Thief is a reboot of a beloved series that got its start back in the nineties. For a rundown of how it plays, check out the hands-on preview that I did of the game a little while back, as all of that is still relevant here.
While this new game tries very hard to recapture everything that made Thief I and II great, ultimately it fails because of its hodgepodge design, throwaway story and its gloomy, empty world. It still manages to be fun in parts, though, despite itself, but if you were looking for a new Thief game that rivals the greatness of the first two – the standard by which most stealth games are measured, even today – you won’t find it here.
Thief I and II are cult classics, and for good reason. If you haven’t played them yet, do yourself a favour and give them a go; despite their outdated visuals, their brilliant stealth gameplay, amazing sound design and dark atmospheres will draw you in and turn you into a sneaking, pilfering lover of shadows.
They’ll also show you that to make a really good stealth game, you need great level design that allows you to move around in creative ways, a good story and a realistic and convincing sound system that accurately models how things sound in real life. Especially things like bodies falling after being coshed on the head with a blackjack – you know, the kind of things that typically alert guards in the area that mischief is afoot.
Unfortunately for the new Thief, it doesn’t have any of those. Much of the world is dull, dark and lifeless, and even its better environments – of which there are a few – are let down by buggy sound and a railroaded, linear design that seriously limits Garrett’s freedom of movement. Basically, you feel less like a Master Thief in Thief and more like a rat running a particularly linear maze most of the time.
That linearity is partly thanks to the way the world has been set up. Thief takes place in a gloomy, depressing Victorian-era city that’s divided into sections, with a central hub that gives way to the city’s various districts.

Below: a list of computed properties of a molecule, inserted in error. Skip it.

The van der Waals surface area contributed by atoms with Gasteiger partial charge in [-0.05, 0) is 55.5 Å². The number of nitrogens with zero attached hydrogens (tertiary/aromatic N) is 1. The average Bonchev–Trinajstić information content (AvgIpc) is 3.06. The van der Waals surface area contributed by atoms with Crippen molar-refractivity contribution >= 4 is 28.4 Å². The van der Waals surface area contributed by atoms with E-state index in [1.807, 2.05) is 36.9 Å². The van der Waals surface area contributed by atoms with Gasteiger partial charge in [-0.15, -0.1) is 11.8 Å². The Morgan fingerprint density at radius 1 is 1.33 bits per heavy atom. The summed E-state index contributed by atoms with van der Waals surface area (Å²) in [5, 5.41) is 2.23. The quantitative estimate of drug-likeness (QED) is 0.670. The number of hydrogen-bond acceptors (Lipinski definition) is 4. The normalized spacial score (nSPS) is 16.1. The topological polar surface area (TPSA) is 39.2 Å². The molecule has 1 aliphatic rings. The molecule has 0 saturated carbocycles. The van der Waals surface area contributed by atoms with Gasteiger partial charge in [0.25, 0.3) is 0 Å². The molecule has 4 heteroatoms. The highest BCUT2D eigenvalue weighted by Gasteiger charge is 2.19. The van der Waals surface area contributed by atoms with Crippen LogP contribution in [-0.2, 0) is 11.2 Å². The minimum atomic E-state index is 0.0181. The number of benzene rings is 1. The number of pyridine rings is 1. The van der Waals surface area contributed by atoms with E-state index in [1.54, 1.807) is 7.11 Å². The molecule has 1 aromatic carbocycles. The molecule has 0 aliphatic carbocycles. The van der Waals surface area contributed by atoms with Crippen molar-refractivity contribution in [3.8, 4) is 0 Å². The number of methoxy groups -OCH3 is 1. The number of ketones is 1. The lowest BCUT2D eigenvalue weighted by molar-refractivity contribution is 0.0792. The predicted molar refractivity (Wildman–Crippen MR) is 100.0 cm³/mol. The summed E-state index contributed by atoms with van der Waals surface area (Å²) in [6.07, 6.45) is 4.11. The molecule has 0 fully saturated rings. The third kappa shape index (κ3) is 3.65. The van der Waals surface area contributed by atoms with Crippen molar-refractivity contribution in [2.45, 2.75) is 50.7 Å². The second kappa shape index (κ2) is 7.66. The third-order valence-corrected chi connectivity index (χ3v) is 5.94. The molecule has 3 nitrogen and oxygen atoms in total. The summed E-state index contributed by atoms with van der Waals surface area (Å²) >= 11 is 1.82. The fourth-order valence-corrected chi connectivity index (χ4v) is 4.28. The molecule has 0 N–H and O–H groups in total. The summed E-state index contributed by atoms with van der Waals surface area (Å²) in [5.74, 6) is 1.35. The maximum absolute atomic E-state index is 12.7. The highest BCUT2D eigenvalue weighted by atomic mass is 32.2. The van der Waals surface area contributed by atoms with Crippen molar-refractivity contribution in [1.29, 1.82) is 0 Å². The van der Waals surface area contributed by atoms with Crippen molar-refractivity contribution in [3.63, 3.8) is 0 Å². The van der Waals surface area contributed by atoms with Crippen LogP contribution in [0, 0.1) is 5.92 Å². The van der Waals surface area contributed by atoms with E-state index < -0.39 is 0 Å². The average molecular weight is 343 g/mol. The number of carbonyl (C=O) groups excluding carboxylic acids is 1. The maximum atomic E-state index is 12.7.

While that’s not a bad thing in theory, those districts are entirely separate levels and finding where one level ends and the next begins is more difficult than it should be. That’s because the in-game map is about as helpful as a teaspoon at a hole-digging contest since it does nothing to point out level transitions.
But that’s not even the worst part. Tragically, despite the city’s appearance of being a world you can totally clamber all over, you just can’t go where you want. Instead, Garrett can only go where the developers want him to go, and that’s no way to treat a Master Thief.
This is primarily down to the uneven level design: of the many, many brown crates, boxes and walls you’ll come across in the game, only some can be climbed on, while others just leave Garrett running in place next to them when the “climb over things” button is pressed, even though they may look completely identical to that other obstacle he just climbed over a few seconds earlier.
Roofs and flat-looking shelves suffer from the same inconsistent accessibility. So what if going to location X doesn’t do anything for the story or gameplay? As far as I’m concerned as an acrobatic, experienced thief I should be able to go almost anywhere I damn well please, thank you very much.
Even having rope arrows at his disposal, Garrett can’t climb everywhere. No, he can only shoot his rope arrows into designated rope arrow overhangs, so he can only get to those parts of the level that the designers deem appropriate. Argh.
Instead of creating that freedom, Eidos Montreal took a leaf from Tomb Raider’s book by painting many climbable surfaces with a swatch of white to help guide the player along the right path. Or, as is often the case, the only path. Thanks for the options, guys. /sarcasm
And the sound. Oh God, the sound. The game’s positional audio cues are just terrible, as they struggled to convey exactly where sounds were coming from despite the fact that I was playing on a 5.1 speaker system fed by a Dolby-capable surround-sound amp. Too often I ran into unexpected enemies, or moved stealthily thinking someone was in the area only to discover much later they were actually a floor above me, and quite far away.
I spent a lot of time knocking guards out in Thief, which required me to drop their bodies to the floor. A lot of the time, though, those bodies made no sound as they landed, and even when they did, nearby guards didn’t seem to hear anything. Not that I minded much – it helped me remain undetected, after all – but it was still mildly annoying.
Even when it’s working properly, Thief’s sound isn’t wonderful. The same lines are repeated over and over again by everyone from guards to civilians, to the point of absurdity. I realise that cheesy lines are a Thief tradition, but these are delivered so seriously that they’re not even laughable.